Caucasus and Moldova

Archive Profile

2014 Country Profile

Conflicts in the Caucasus and Moldova – largely frozen since the early 1990s (apart from Georgia in August 2008) – remain unresolved. On the other hand, relative to the shadow of the ferocious violence and unabated bloodshed in Ukraine, the intensity of these frozen conflicts has been largely contained, with the minor exception of an uptick in casualties in Nagorno-Karabakh starting in August 2014.

Background

Armenia and Azerbaijan The frozen conflict between Armenia and Azerbaijan in Nagorno-Karabakh sparked into renewed violence in August 2014, with 60 casualties during the year. This marked the worst bloodshed since large-scale fighting stopped with a ceasefire in 1994. Nagorno-Karabakh, translated as “mountainous black garden,” is a region within Azerbaijan that is populated by an ethnically Armenian majority. Its calls for secession in 1988 led to several years of war between Azerbaijan and Read More...

Key developments

Kosovo Kosovo declared independence unilaterally in 2008. Serbia’s refusal to recognize Kosovo’s independence created a political quagmire in the north where Kosovo Serbs reject Pristina’s authority and remain largely under Serbian control. An EU initiated and UN approved dialogue between Serbia and Kosovo aimed at promoting cooperation began in March 2011. Initial talks produced various agreements, but a rift over border control threatened to unravel the process in the summer of 2011. Wit Read More...

Conclusion

The ongoing violence in Ukraine has cast a specter over the frozen conflicts in the Caucasus and Moldova. On the one hand, the over-two-decade duration of the status quo in Nagorno-Karabakh, and over six years in Georgia, suggests that the conflicts will remain bloodless into the future. On the other hand, the uptick in violence in Nagorno-Karabakh, annexation claims in Transdniestria, and the integration of Georgia and Moldova with the EU suggest that there is a serious risk of renewed violence Read More...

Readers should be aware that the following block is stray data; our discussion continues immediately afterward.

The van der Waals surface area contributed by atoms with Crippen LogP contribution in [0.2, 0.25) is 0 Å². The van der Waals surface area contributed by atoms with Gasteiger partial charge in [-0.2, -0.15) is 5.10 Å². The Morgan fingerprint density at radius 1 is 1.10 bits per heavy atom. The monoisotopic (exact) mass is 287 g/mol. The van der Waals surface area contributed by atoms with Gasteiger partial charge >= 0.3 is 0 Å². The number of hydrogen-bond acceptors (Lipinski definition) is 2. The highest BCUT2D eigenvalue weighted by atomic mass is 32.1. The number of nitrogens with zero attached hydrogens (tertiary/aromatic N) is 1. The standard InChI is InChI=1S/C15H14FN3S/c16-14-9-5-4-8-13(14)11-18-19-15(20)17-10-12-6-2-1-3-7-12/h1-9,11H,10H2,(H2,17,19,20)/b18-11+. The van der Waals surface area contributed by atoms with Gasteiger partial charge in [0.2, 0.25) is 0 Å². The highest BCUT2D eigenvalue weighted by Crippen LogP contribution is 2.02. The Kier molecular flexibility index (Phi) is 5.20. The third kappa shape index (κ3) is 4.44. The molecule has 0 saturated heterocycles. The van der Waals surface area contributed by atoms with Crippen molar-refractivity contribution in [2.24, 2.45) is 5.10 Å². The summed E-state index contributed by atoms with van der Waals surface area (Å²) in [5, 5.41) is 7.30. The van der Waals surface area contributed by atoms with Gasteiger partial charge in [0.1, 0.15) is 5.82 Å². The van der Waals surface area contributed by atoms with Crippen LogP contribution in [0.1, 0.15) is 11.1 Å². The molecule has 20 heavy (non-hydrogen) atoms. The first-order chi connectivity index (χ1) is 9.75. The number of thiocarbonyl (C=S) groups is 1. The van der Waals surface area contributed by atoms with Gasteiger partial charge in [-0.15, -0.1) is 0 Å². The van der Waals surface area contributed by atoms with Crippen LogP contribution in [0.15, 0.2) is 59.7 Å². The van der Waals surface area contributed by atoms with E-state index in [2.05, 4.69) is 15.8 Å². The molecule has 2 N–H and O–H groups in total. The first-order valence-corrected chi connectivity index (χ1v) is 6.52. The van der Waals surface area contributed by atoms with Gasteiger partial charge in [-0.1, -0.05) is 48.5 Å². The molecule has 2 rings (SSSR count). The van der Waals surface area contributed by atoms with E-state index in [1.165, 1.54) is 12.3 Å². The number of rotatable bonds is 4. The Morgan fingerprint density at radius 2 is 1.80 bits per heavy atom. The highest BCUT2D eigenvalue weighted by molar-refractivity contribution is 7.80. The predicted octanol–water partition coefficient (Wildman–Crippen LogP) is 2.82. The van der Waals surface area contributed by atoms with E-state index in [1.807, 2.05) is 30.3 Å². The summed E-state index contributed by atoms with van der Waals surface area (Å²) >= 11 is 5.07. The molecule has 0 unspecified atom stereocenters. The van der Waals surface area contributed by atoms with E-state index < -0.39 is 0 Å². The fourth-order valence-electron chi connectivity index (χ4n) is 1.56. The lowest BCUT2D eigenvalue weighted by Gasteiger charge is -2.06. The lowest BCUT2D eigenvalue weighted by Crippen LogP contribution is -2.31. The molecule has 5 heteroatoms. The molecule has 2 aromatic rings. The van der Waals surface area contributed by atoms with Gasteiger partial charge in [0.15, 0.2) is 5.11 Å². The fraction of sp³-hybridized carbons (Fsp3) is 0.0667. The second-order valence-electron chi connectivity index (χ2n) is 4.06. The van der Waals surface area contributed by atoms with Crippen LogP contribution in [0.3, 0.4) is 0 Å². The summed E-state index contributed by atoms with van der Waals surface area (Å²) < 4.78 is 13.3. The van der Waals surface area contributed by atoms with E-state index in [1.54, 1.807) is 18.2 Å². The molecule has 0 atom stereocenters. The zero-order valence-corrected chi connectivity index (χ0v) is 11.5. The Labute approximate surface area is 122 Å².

Background

At the close of the Cold War, Armenia and Azerbaijan were drawn into a war over Nagorno- Karabakh. Populated by an ethnically Armenian majority, this region within Azerbaijan unilaterally declared independence in 1991. Fighting stopped by and large with a cease-fire agreement in 1994, but the territorial dispute has yet to be settled. Since 1992, international engagement to settle the conflict has been coordinated primarily by the Organization for Security and Cooperation in Europe (OSCE). The o Read More...

Key developments

Armenia and Azerbaijan Since 1994, Armenian troops have held Nagorno-Karabakh and a significant part of southwest Azerbaijan. Though the front line has always been highly militarized, significant military buildup occurred in 2012, with both sides investing in sophisticated defense systems. Armed clashes increased markedly and the number of conflict-related casualties in 2012 was the highest since 1994. These developments notwithstanding, the French, Russian, and US co-chairs of the Minsk Group t Read More...

Conclusion

While new openings for a settlement of the long-standing frozen conflict in Moldova have begun to appear, the risk of continued violence between Azerbaijan and Armenia over Nagorno-Karabakh is high. Scheduled elections for 2013 in Armenia and Azerbaijan have fostered reluctance of political leaders to undertake diplomatic solutions that have a high likelihood to politicize the NagornoKarabakh conflict in the lead-up to the voting. Parliamentary elections in Georgia in October 2012, meanwhile, he Read More...